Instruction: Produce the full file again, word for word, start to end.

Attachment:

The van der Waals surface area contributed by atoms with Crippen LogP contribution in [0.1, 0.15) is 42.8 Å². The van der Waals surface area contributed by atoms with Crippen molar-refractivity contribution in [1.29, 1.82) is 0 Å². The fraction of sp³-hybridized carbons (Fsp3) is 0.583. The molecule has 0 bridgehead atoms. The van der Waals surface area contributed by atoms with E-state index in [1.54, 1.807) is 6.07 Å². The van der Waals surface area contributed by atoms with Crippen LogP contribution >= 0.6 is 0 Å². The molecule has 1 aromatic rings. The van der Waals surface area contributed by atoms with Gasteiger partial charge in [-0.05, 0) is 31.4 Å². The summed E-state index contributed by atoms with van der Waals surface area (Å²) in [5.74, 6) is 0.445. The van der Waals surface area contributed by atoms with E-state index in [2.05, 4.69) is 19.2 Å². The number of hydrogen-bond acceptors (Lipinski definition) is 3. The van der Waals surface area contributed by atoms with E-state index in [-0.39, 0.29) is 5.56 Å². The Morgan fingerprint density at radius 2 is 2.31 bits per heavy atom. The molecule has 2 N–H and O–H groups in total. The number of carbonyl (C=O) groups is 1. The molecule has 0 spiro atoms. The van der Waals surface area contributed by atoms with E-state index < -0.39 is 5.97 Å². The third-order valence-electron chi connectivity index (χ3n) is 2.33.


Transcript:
The van der Waals surface area contributed by atoms with Crippen LogP contribution in [0.1, 0.15) is 42.8 Å². The van der Waals surface area contributed by atoms with Crippen molar-refractivity contribution in [1.29, 1.82) is 0 Å². The fraction of sp³-hybridized carbons (Fsp3) is 0.583. The molecule has 0 bridgehead atoms. The van der Waals surface area contributed by atoms with E-state index in [1.54, 1.807) is 6.07 Å². The van der Waals surface area contributed by atoms with Crippen LogP contribution >= 0.6 is 0 Å². The molecule has 1 aromatic rings. The van der Waals surface area contributed by atoms with Gasteiger partial charge in [-0.05, 0) is 31.4 Å². The summed E-state index contributed by atoms with van der Waals surface area (Å²) in [5.74, 6) is 0.445. The van der Waals surface area contributed by atoms with E-state index in [2.05, 4.69) is 19.2 Å². The number of hydrogen-bond acceptors (Lipinski definition) is 3. The van der Waals surface area contributed by atoms with E-state index in [-0.39, 0.29) is 5.56 Å². The Morgan fingerprint density at radius 2 is 2.31 bits per heavy atom. The molecule has 2 N–H and O–H groups in total. The number of carbonyl (C=O) groups is 1. The molecule has 0 spiro atoms. The van der Waals surface area contributed by atoms with E-state index < -0.39 is 5.97 Å². The third-order valence-electron chi connectivity index (χ3n) is 2.33.